Canada Opens Maple Syrup Reserve as Demand Increases

When you think of Canada, what do you think of? Hockey? Gordon Lightfoot and his brilliant epic, “The Wreck of the Edmund Fitzgerald? Maybe you think about Canada’s greatest son Bryan Adams, or Ryan Reynolds. Or maybe you’re a more normal person and think about maple syrup.

If you are one of those people, you’d be very much in the right as the idea of Canada being attached to the maple syrup industry isn’t just a stereotype, it’s very much true. It’s so true in fact that Canada actually has a strategic reserve of maple syrup… and it’s about to get tapped! (Please note that the previous line reads a lot better if you say it in the voice of a narrator for an action movie trailer)

Photo by Zbrazis – Creative Commons Attribution-Share Alike 4.0 International

Generally when you hear the phrase “strategic reserve” it’s tied to the US oil supply. In times of crisis, the US can tap into its oil reserve to help mitigate some of the control that foreign oil companies have over prices and supply. Well, apparently Canada has its own strategic reserve, but it’s for maple syrup. Because…it’s Canada.

Quebec is responsible for nearly three-quarters of all the maple syrup produced in the world; an astronomical number. So as ridiculous as it may seem to have a syrup reserve, this is something that is tied to billions of dollars of revenue.

Two major factors have contributed to Canada needing to tap into its reserves and you can probably guess what one of them is. If your guess was COVID-19, then you’re right. Because of people staying at home and doing more cooking, demand for maple syrup has increased. This also makes sense if you consider the idea of comfort food helping to take away the pain of life itself so we don’t all spiral into an existential nightmare, pondering what it all means and ripping apart our own sense of consciousness. Maple syrup is the panacea for that.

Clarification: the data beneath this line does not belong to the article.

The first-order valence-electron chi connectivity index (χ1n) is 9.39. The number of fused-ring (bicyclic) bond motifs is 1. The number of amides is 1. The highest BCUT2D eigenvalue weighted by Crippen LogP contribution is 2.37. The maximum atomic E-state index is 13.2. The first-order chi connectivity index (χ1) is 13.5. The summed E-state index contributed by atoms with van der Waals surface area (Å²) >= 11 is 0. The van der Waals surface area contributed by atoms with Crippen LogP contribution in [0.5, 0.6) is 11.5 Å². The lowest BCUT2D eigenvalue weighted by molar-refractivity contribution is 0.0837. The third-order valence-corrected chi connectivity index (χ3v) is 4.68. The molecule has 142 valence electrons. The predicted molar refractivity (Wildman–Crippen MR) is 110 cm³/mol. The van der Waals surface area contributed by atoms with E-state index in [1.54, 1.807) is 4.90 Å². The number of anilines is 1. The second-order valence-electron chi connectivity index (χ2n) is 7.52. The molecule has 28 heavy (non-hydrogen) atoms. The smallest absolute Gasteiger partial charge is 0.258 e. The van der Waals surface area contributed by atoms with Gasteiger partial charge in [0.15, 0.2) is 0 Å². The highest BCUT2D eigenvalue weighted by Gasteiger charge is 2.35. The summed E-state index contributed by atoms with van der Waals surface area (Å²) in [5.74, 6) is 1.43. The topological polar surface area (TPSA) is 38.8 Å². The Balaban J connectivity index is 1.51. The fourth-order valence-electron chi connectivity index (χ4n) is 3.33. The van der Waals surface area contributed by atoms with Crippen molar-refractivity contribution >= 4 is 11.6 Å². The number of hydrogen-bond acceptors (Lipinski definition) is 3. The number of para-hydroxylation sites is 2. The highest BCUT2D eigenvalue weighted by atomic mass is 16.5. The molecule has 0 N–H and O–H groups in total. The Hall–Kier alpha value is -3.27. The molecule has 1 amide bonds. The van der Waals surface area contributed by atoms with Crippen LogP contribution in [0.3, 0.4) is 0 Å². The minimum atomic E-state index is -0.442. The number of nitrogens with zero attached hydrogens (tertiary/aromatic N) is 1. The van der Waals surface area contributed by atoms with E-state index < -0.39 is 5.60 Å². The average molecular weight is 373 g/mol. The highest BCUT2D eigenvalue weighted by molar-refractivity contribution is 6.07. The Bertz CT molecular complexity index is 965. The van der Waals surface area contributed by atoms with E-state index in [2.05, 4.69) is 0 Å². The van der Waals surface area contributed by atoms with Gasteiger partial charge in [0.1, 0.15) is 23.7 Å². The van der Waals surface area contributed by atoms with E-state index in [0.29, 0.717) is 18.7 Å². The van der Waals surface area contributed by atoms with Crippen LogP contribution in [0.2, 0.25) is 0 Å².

Photo by Keith Joslin – Used under Creative Commons Attribution 2.0 Generic

The other major factor is the weather. Because there wasn’t much of a spring for the area this year, it mostly went from winter to a hot summer, the season for maple production was very short. Even though there was still a good harvest, it wasn’t enough of one to meet up with the increasing demand. So what’s Canada to do in order to help maintain its stranglehold on the market? Release the Krak…er, the maple syrup reserves.

There are many deeper issues connected with this as well as accusations regarding Quebec maintaining a monopoly that’s restrictive of a free market and international competition. Some of these complaints are from within Canada as well, as some citizens find the Federation of Quebec Maple Syrup Producers to restrict their ability to be an independent seller.

So the next time you put that syrup on your pancakes while watching reruns of “SCTV” and jamming out to the music of Rush; just remember the amount of politics and market strategies that allowed for that sweet decadence. Now if you’ll excuse us, we have to go “oot and aboot” to drop by Tim Horton’s and pick up some Timbits, go curling, and look at some moose, eh? Or to put it another way, blame Canada.